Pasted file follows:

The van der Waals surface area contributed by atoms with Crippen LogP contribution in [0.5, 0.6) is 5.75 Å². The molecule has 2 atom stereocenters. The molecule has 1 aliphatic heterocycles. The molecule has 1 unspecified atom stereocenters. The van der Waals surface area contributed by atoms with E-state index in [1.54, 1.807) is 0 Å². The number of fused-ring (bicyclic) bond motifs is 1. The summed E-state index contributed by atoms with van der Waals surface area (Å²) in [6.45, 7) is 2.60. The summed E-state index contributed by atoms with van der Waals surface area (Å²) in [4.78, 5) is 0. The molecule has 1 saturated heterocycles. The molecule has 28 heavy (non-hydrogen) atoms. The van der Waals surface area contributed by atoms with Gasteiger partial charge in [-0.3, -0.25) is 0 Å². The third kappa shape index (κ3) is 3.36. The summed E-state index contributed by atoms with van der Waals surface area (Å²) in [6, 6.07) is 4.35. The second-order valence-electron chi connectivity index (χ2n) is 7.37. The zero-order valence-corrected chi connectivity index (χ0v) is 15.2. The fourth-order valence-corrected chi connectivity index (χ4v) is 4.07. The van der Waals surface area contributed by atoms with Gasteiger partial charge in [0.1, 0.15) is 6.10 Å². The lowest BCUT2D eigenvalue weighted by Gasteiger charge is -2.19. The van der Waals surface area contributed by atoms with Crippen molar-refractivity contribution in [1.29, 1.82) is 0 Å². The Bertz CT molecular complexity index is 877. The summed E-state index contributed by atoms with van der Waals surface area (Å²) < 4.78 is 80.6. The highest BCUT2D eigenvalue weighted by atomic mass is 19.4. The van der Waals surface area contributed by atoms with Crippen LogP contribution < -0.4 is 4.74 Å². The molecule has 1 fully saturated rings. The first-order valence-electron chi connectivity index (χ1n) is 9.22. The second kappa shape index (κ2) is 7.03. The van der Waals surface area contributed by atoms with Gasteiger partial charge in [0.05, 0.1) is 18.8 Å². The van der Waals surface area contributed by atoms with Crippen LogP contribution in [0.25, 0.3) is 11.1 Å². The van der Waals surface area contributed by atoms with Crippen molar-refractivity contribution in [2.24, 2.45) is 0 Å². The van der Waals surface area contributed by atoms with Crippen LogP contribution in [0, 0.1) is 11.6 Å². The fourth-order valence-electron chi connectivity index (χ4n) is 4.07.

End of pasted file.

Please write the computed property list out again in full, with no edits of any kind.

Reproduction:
The van der Waals surface area contributed by atoms with Crippen LogP contribution in [0.5, 0.6) is 5.75 Å². The molecule has 2 atom stereocenters. The molecule has 1 aliphatic heterocycles. The molecule has 1 unspecified atom stereocenters. The van der Waals surface area contributed by atoms with E-state index in [1.54, 1.807) is 0 Å². The number of fused-ring (bicyclic) bond motifs is 1. The summed E-state index contributed by atoms with van der Waals surface area (Å²) in [6.45, 7) is 2.60. The summed E-state index contributed by atoms with van der Waals surface area (Å²) in [4.78, 5) is 0. The molecule has 1 saturated heterocycles. The molecule has 28 heavy (non-hydrogen) atoms. The van der Waals surface area contributed by atoms with Gasteiger partial charge in [-0.3, -0.25) is 0 Å². The third kappa shape index (κ3) is 3.36. The summed E-state index contributed by atoms with van der Waals surface area (Å²) in [6, 6.07) is 4.35. The second-order valence-electron chi connectivity index (χ2n) is 7.37. The zero-order valence-corrected chi connectivity index (χ0v) is 15.2. The fourth-order valence-corrected chi connectivity index (χ4v) is 4.07. The van der Waals surface area contributed by atoms with Gasteiger partial charge in [0.1, 0.15) is 6.10 Å². The lowest BCUT2D eigenvalue weighted by Gasteiger charge is -2.19. The van der Waals surface area contributed by atoms with Crippen molar-refractivity contribution in [1.29, 1.82) is 0 Å². The Bertz CT molecular complexity index is 877. The summed E-state index contributed by atoms with van der Waals surface area (Å²) < 4.78 is 80.6. The highest BCUT2D eigenvalue weighted by atomic mass is 19.4. The van der Waals surface area contributed by atoms with Crippen LogP contribution < -0.4 is 4.74 Å². The molecule has 1 fully saturated rings. The first-order valence-electron chi connectivity index (χ1n) is 9.22. The second kappa shape index (κ2) is 7.03. The van der Waals surface area contributed by atoms with Gasteiger partial charge in [0.05, 0.1) is 18.8 Å². The van der Waals surface area contributed by atoms with Crippen LogP contribution in [0.25, 0.3) is 11.1 Å². The van der Waals surface area contributed by atoms with Crippen molar-refractivity contribution in [2.24, 2.45) is 0 Å². The van der Waals surface area contributed by atoms with Crippen LogP contribution in [0, 0.1) is 11.6 Å². The fourth-order valence-electron chi connectivity index (χ4n) is 4.07.